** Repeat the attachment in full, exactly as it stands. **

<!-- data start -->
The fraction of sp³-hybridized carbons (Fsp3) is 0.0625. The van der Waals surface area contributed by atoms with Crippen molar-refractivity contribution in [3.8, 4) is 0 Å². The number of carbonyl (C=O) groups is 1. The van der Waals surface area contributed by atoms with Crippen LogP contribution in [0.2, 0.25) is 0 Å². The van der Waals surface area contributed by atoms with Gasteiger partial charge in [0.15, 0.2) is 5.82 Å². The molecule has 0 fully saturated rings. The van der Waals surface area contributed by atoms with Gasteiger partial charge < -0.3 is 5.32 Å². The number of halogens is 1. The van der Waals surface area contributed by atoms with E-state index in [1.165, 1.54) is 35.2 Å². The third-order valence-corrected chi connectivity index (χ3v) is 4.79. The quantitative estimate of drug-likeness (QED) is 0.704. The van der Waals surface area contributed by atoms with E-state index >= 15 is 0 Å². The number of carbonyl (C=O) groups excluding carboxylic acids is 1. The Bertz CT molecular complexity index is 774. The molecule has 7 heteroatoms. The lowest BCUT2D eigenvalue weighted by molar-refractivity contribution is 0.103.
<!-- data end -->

The fraction of sp³-hybridized carbons (Fsp3) is 0.0625. The van der Waals surface area contributed by atoms with Crippen molar-refractivity contribution in [3.8, 4) is 0 Å². The number of carbonyl (C=O) groups is 1. The van der Waals surface area contributed by atoms with Crippen LogP contribution in [0.2, 0.25) is 0 Å². The van der Waals surface area contributed by atoms with Gasteiger partial charge in [0.15, 0.2) is 5.82 Å². The molecule has 0 fully saturated rings. The van der Waals surface area contributed by atoms with Gasteiger partial charge < -0.3 is 5.32 Å². The number of halogens is 1. The van der Waals surface area contributed by atoms with E-state index in [1.165, 1.54) is 35.2 Å². The third-order valence-corrected chi connectivity index (χ3v) is 4.79. The quantitative estimate of drug-likeness (QED) is 0.704. The van der Waals surface area contributed by atoms with E-state index >= 15 is 0 Å². The number of carbonyl (C=O) groups excluding carboxylic acids is 1. The Bertz CT molecular complexity index is 774. The molecule has 7 heteroatoms. The lowest BCUT2D eigenvalue weighted by molar-refractivity contribution is 0.103.